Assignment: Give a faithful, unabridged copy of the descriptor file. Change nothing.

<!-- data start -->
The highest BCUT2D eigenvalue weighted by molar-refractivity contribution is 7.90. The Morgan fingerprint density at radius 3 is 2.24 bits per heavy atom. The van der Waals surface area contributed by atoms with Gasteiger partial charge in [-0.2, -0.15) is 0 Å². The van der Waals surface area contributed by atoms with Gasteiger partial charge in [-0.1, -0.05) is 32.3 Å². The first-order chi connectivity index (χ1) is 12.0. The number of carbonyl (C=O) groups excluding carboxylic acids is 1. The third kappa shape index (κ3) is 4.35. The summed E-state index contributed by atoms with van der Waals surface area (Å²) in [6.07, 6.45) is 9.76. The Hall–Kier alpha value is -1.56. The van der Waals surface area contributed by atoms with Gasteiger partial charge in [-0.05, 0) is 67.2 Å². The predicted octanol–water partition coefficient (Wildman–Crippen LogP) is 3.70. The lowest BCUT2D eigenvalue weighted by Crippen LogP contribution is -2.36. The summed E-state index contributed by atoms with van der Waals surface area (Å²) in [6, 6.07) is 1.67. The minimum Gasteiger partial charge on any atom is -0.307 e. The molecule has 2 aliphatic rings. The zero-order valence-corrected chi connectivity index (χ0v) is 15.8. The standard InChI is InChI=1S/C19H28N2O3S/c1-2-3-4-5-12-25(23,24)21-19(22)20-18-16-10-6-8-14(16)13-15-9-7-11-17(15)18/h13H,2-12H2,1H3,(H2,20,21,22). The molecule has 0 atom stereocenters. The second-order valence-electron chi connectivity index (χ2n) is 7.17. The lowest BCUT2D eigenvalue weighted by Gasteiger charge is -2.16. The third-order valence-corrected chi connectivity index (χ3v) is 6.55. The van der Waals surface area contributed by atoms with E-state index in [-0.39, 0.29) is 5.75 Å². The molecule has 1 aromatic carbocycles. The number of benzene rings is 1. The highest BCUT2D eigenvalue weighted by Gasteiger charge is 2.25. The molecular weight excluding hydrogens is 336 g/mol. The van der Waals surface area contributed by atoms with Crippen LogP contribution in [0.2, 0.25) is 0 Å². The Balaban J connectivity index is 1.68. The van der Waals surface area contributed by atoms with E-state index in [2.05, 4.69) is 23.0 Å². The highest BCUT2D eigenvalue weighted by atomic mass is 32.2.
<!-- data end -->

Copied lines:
The highest BCUT2D eigenvalue weighted by molar-refractivity contribution is 7.90. The Morgan fingerprint density at radius 3 is 2.24 bits per heavy atom. The van der Waals surface area contributed by atoms with Gasteiger partial charge in [-0.2, -0.15) is 0 Å². The van der Waals surface area contributed by atoms with Gasteiger partial charge in [-0.1, -0.05) is 32.3 Å². The first-order chi connectivity index (χ1) is 12.0. The number of carbonyl (C=O) groups excluding carboxylic acids is 1. The third kappa shape index (κ3) is 4.35. The summed E-state index contributed by atoms with van der Waals surface area (Å²) in [6.07, 6.45) is 9.76. The Hall–Kier alpha value is -1.56. The van der Waals surface area contributed by atoms with Gasteiger partial charge in [-0.05, 0) is 67.2 Å². The predicted octanol–water partition coefficient (Wildman–Crippen LogP) is 3.70. The lowest BCUT2D eigenvalue weighted by Crippen LogP contribution is -2.36. The summed E-state index contributed by atoms with van der Waals surface area (Å²) in [6, 6.07) is 1.67. The minimum Gasteiger partial charge on any atom is -0.307 e. The molecule has 2 aliphatic rings. The zero-order valence-corrected chi connectivity index (χ0v) is 15.8. The standard InChI is InChI=1S/C19H28N2O3S/c1-2-3-4-5-12-25(23,24)21-19(22)20-18-16-10-6-8-14(16)13-15-9-7-11-17(15)18/h13H,2-12H2,1H3,(H2,20,21,22). The molecule has 0 atom stereocenters. The second-order valence-electron chi connectivity index (χ2n) is 7.17. The lowest BCUT2D eigenvalue weighted by Gasteiger charge is -2.16. The third-order valence-corrected chi connectivity index (χ3v) is 6.55. The van der Waals surface area contributed by atoms with E-state index in [-0.39, 0.29) is 5.75 Å². The molecule has 1 aromatic carbocycles. The number of benzene rings is 1. The highest BCUT2D eigenvalue weighted by Gasteiger charge is 2.25. The molecular weight excluding hydrogens is 336 g/mol. The van der Waals surface area contributed by atoms with Crippen LogP contribution in [0.2, 0.25) is 0 Å². The Balaban J connectivity index is 1.68. The van der Waals surface area contributed by atoms with E-state index in [2.05, 4.69) is 23.0 Å². The highest BCUT2D eigenvalue weighted by atomic mass is 32.2.